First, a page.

Saturday, March 19, 2011

Japan crisis: Britons offered flights to Hong Kong

Watch: Foreign nationals at Haneda Airport explain why they want to leave Japan

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The UK government is chartering planes to fly from Tokyo to Hong Kong to help Britons who want to leave Japan.
The Foreign Office said there would be no charge for Britons "directly affected" by the tsunami, but a charge of £600 would otherwise apply.
People are being advised to still use commercial flights if possible.
The prime minister's spokesman said Britons were advised to stay outside an 80km (50 mile) exclusion zone around the Fukushima nuclear plant.
The UK's Scientific Advisory Group for Emergencies (Sage) is continuing to meet and monitor the situation in the troubled reactor.
The spokesman said Sage had examined worst-case scenarios and risks to human health and concluded the risk could be managed if people stayed indoors.
'Severe concerns'
Foreign Office minister Jeremy Browne said the official advice to Britons in Tokyo was that they should "consider" leaving.
He told the BBC: "If we thought there was a really serious risk to human health in Tokyo, we would be saying so and we would be evacuating. We are not in that stage.
"But if we thought there was no risk whatsoever to any level at all, we'd also be saying that. We think that there is, potentially, in the very worse case scenarios, a small risk of a small amount of exposure."
Foreign Secretary William Hague told the House of Commons there were "severe concerns" about some British nationals who officials have been unable to locate.
Scene at Narita airportTokyo's Narita airport is packed with people trying to leave Japan
"Our consular teams in London and Japan have been working round the clock," he said. "We're following up all the leads from the helpline we have set up."
Mr Hague said more than 50 extra staff have been sent to the affected regions, and they are visiting reception centres and hospitals.
About 17,000 British nationals were believed to be in Japan last Friday but there have been no reports yet of fatalities.
Japan's east coast has been devastated by a tsunami which was triggered by an earthquake last Friday.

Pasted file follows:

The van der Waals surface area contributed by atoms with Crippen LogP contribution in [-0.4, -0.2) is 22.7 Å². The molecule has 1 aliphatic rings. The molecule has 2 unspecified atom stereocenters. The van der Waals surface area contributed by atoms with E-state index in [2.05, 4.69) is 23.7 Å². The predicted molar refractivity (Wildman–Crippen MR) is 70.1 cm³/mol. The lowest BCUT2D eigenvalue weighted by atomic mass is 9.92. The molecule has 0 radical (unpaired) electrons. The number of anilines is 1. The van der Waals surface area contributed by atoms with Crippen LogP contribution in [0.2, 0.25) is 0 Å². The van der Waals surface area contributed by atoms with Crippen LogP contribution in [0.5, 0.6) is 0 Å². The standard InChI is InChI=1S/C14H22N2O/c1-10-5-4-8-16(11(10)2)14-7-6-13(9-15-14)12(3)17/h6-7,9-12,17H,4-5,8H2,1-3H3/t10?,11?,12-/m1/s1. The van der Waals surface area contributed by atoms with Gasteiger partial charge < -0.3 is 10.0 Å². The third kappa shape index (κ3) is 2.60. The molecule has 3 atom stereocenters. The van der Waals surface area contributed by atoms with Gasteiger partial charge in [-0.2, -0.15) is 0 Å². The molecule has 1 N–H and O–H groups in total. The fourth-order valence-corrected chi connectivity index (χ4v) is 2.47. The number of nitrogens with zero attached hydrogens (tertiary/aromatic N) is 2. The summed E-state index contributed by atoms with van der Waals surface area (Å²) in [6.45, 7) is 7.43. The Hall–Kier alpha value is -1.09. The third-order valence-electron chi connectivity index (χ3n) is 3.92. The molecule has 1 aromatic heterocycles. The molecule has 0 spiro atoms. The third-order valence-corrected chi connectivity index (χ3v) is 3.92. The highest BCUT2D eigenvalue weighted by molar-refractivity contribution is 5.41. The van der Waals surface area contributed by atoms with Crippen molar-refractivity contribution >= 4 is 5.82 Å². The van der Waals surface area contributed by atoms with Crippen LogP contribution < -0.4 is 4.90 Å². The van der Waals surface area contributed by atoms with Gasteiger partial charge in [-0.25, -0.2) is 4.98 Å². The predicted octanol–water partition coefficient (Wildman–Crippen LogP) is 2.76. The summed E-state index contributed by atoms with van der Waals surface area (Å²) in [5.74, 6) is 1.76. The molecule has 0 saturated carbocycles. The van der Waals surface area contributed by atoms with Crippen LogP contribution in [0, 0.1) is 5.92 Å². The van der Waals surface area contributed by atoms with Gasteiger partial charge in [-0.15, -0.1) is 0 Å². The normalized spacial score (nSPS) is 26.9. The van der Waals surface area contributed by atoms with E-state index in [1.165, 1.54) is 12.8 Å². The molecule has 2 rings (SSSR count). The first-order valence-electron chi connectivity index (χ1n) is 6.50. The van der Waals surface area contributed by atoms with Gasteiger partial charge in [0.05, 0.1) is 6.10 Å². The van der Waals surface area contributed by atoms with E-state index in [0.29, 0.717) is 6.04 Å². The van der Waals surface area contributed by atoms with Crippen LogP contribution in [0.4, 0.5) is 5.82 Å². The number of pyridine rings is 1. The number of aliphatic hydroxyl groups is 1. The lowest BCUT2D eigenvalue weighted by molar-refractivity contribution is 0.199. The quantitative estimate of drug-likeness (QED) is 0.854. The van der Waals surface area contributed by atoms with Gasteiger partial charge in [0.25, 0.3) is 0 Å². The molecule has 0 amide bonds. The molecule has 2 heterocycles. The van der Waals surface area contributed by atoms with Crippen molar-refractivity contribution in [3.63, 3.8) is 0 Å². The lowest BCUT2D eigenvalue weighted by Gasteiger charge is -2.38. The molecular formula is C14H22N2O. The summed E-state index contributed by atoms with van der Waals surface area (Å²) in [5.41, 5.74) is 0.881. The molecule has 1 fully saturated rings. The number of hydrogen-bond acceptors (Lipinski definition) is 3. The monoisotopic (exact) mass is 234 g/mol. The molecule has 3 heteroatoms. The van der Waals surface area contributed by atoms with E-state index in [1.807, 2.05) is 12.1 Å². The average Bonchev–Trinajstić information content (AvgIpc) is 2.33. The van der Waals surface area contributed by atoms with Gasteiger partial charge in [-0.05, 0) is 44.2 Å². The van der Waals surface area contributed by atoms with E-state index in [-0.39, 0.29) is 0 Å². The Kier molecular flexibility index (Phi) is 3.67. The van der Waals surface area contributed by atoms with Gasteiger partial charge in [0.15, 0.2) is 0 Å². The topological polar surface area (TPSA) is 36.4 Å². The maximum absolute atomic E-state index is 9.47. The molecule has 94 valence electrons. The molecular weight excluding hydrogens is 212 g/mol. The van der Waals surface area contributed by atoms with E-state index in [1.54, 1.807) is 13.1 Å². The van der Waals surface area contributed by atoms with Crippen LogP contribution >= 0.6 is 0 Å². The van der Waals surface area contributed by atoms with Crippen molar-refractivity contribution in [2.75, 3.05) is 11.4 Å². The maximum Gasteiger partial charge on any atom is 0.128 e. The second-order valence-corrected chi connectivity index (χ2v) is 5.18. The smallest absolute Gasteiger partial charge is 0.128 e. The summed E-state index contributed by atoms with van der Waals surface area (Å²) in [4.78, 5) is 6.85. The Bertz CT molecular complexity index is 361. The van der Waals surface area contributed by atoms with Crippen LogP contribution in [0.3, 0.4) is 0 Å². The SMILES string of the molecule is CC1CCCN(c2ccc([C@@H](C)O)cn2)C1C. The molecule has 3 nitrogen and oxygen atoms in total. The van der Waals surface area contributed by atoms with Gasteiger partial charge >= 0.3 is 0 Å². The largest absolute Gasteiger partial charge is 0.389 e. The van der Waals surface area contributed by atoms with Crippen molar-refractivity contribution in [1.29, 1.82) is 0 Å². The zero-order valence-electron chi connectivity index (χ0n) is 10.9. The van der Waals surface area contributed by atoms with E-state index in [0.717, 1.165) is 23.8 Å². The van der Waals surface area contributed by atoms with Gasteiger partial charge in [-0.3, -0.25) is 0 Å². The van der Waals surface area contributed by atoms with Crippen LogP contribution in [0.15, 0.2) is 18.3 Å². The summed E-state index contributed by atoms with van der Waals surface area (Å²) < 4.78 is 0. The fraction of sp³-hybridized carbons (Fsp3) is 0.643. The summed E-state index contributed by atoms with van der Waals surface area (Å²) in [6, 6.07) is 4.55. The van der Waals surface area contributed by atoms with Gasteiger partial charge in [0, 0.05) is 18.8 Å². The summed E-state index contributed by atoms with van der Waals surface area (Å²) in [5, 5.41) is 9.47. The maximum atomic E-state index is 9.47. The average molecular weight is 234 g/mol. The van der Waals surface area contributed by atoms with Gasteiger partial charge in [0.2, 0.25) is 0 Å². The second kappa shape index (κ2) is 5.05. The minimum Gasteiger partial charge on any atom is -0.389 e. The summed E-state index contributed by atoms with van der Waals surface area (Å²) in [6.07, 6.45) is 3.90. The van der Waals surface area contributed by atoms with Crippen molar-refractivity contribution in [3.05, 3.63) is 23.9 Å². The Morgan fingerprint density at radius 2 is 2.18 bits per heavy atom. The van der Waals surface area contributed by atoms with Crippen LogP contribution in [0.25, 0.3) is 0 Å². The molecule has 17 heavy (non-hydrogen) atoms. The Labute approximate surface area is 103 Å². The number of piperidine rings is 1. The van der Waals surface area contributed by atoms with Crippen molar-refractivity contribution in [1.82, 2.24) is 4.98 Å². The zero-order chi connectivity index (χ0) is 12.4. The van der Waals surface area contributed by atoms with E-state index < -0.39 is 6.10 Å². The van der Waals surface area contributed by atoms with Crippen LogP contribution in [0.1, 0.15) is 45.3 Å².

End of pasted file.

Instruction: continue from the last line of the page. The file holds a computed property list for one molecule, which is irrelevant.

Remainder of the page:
Those areas not wiped out are suffering power cuts and water shortages.
Marc Kemp, who works as an English teacher in Fukushima, said he had to bear in mind fuel shortages while planning to possibly leave the area.
He told the BBC: "It's really forced us to re-evaluate how we would do these things, and last night we all sat down and worked out the logistics.
"We do have a plan in mind, we know where we would go, where we know we have enough fuel, food and water to get where we would want to go."
A Foreign Office statement said it continued to advise against all non-essential travel to Tokyo and north-eastern Japan and British nationals currently in Tokyo and to the north of Tokyo should consider leaving the area.
Coach laid on
A Foreign Office spokesman added: "The UK government is chartering flights from Tokyo to Hong Kong to supplement commercially available options for those wishing to leave Japan.
"Commercial flights continue to operate to and from Japan. British nationals with commercial flight bookings should continue to use these flights and you should continue to make reservations and other arrangements with your airline as usual.
"If you wish to leave and cannot secure tickets for a commercial flight, you can register your interest in using our charter option to leave Japan by calling 44 20 7008 6900."
The British embassy has also organised a coach to take Britons from Sendai to Tokyo.
British rescuers are still working to find survivors and bodies in the Tohoku region.
One of the rescuers, Alan Downes, said: "We've seen total devastation in the areas affected. It's so significant, I struggle to comprehend how any community can move on from it.
"But people here are getting on and dealing with what's put in front of them."

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